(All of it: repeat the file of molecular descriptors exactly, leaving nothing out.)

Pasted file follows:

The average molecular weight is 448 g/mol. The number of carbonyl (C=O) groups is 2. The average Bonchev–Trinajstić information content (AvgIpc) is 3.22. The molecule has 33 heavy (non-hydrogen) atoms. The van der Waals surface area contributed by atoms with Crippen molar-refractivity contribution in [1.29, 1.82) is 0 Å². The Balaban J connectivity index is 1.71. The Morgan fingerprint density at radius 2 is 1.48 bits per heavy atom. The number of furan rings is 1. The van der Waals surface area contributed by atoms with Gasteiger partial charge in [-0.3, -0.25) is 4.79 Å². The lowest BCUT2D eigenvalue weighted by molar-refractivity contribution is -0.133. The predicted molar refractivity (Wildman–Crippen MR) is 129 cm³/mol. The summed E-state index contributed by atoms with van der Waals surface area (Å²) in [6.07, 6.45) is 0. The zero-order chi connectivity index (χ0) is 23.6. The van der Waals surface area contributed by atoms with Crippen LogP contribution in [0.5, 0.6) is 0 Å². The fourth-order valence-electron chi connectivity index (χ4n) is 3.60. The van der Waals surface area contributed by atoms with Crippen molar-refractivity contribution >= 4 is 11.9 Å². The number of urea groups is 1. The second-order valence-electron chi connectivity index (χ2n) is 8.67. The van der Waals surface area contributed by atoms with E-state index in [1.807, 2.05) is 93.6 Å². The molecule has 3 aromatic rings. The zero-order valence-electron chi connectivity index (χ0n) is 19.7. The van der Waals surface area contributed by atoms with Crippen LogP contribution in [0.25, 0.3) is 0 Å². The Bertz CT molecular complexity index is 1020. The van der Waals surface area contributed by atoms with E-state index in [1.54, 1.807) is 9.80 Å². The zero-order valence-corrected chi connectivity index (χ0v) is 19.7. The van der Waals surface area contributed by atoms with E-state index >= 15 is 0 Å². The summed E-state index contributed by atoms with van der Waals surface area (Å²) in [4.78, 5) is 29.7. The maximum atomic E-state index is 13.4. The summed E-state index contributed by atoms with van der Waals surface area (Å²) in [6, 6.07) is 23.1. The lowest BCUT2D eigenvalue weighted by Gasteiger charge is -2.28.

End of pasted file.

The average molecular weight is 448 g/mol. The number of carbonyl (C=O) groups is 2. The average Bonchev–Trinajstić information content (AvgIpc) is 3.22. The molecule has 33 heavy (non-hydrogen) atoms. The van der Waals surface area contributed by atoms with Crippen molar-refractivity contribution in [1.29, 1.82) is 0 Å². The Balaban J connectivity index is 1.71. The Morgan fingerprint density at radius 2 is 1.48 bits per heavy atom. The number of furan rings is 1. The van der Waals surface area contributed by atoms with Gasteiger partial charge in [-0.3, -0.25) is 4.79 Å². The lowest BCUT2D eigenvalue weighted by molar-refractivity contribution is -0.133. The predicted molar refractivity (Wildman–Crippen MR) is 129 cm³/mol. The summed E-state index contributed by atoms with van der Waals surface area (Å²) in [6.07, 6.45) is 0. The zero-order chi connectivity index (χ0) is 23.6. The van der Waals surface area contributed by atoms with Crippen LogP contribution in [0.5, 0.6) is 0 Å². The fourth-order valence-electron chi connectivity index (χ4n) is 3.60. The van der Waals surface area contributed by atoms with Crippen molar-refractivity contribution >= 4 is 11.9 Å². The number of urea groups is 1. The second-order valence-electron chi connectivity index (χ2n) is 8.67. The van der Waals surface area contributed by atoms with E-state index in [1.807, 2.05) is 93.6 Å². The molecule has 3 aromatic rings. The zero-order valence-electron chi connectivity index (χ0n) is 19.7. The van der Waals surface area contributed by atoms with Crippen LogP contribution in [0.25, 0.3) is 0 Å². The Bertz CT molecular complexity index is 1020. The van der Waals surface area contributed by atoms with E-state index in [1.54, 1.807) is 9.80 Å². The zero-order valence-corrected chi connectivity index (χ0v) is 19.7. The van der Waals surface area contributed by atoms with E-state index >= 15 is 0 Å². The summed E-state index contributed by atoms with van der Waals surface area (Å²) in [4.78, 5) is 29.7. The maximum atomic E-state index is 13.4. The summed E-state index contributed by atoms with van der Waals surface area (Å²) in [6, 6.07) is 23.1. The lowest BCUT2D eigenvalue weighted by Gasteiger charge is -2.28.